[Advaita-l] RE: Advaita-l Digest, Vol 22, Issue 8

Vidyasankar Sundaresan svidyasankar at hotmail.com
Tue Feb 8 14:28:34 CST 2005

I have been meaning to respond to a few issues being discussed on this board 
for a while. Here is a consolidated post, giving my take on all of them.

a. vajrasUcikopanishat - Ramakrishnan has already addressed this and I agree 
with his post.

b. sannyAsins crossing the sea - the reality is that dharmaSAstras forbid 
travel by sea to householders too, but that hasn't stopped millions of us 
from living in foreign lands. The primary reason for the prohibition was 
that long voyages by sea would not have allowed the strict observance of 
conventions and rituals, leading to loss of caste. Air travel was unknown 
when this rule was laid down. We no longer have to sit in a ship for two 
months or more, to go from India to America. In very orthodox institutions 
like the Advaita mathas, the expectation is that their heads should not 
travel by sea. As far as sannyAsins are concerned, we should remember that 
no restrictions and rules apply to the vidvat sannyAsin, one who is already 
a brahmajnAnI. All the rules apply only to the vividishA sannyAsin, the one 
who has renounced the world out of a desire to know brahman. On the other 
hand, the vidvat sannyAsin might choose to abide by all the rules, to set an 
example and to teach. When a vividishA sannyAsin graduates, so to speak, 
into a vidvat sannyAsin, that is primarily that particular sannyAsin's 
personal certitude and perhaps something to be endorsed by his guru. The 
rest of us have no business judging it. The examples that Stig Lundgren has 
mentioned are apt here. I, for one, am perfectly content that if the 
Sringeri Sankaracharya deputes some sannyAsin to travel outside India, he is 
making an informed decision and is not transgressing any rules.

c. brAhmaNa status by birth/conduct and women vis a vis the veda - If we 
mean brAhmaNa is one who knows brahman, or strives towards it, that is not 
limited by birth or gender. Note that striving towards knowing brahman also 
involves the giving up of ritual karmas. If we mean that a brAhmaNa is one 
who can perform or conduct ritual karmas, then the social reality for more 
than two thousand years has been that it is determined by birth and gender. 
The entire discussion is moot, in my opinion. To begin with, learning to 
chant the veda and to perform rituals is not restricted to brAhmaNa males. 
It is traditionally allowed for kshatriya and vaiSya males too. The deciding 
factor is the upanayana initiation. Of course, only the brAhmaNa males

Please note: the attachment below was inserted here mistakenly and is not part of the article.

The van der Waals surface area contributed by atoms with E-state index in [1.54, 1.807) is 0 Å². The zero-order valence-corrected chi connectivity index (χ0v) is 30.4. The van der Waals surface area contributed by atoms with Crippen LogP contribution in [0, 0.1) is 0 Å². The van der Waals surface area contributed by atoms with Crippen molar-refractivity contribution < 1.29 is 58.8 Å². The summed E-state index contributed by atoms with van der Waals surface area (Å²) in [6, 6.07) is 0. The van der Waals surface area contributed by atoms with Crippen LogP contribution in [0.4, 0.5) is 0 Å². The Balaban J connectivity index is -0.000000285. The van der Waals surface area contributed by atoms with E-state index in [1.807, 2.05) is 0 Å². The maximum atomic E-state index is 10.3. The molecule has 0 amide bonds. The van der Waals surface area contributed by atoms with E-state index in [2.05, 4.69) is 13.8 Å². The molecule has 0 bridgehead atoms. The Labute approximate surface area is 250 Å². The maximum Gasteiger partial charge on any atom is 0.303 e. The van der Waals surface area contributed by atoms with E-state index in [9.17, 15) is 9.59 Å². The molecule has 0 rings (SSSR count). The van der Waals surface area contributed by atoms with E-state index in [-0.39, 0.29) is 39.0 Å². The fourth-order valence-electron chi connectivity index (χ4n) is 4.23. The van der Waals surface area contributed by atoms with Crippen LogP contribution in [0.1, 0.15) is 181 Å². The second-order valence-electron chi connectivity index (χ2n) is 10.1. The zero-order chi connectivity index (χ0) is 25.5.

traditionally went into more detail in their learning, because the others 
had other subjects to learn too. View it just as a means of codifying 
division of labor in traditional society. Also bear in mind that there have 
always been differences of opinion about whether a particular community was 
to be considered kshatriya/vaiSya or not. Especially in south India, there 
has been a false tendency to consider all non-brAhmaNa castes as SUdras. 
Today, when people perfunctorily perform an upanayana the day before getting 
married, it hardly gives them the right to question the hows and the whys of 
the tradition. Finally, for many centuries now, other forms of initiation 
have been available to all, irrespective of race, caste and gender, e.g. 
SrIvidyA worship. Studying the smRti is also open to all. Those who 
prohibited women and non-brAhmaNa communities from learning something like 
the vishNu sahasranAma were simply wrong. Should we be worried that women 
aren't taught how to perform an aSvamedha sacrifice? For that matter, how 
many brAhmaNa men know how to perform it or to conduct it for another? 
Initiation into a renunciatory life has also been approved by traditional 
gurus for everyone, again for many centuries. For example, the Vaishya Guru 
math in Haldipur in Karnataka and the Koviloor Mathalayam in Tamil Nadu have 
traditionally been associated with non-brAhmaNa (by birth) communities. 
Today, there are many non-Indian sannyAsins, both men and women, some of 
whom will surely leave a paramparA behind them, while others will not have 
any lasting impact. If we go back to referring to a brAhmaNa as one who 
knows brahman, then yes, all these instances are of people becoming 
brAhmaNas. However, we cannot mix that up with the social reality. In this 
issue too, as with all else in advaita vedAnta, we have to learn to keep 
karma separate from jnAna.


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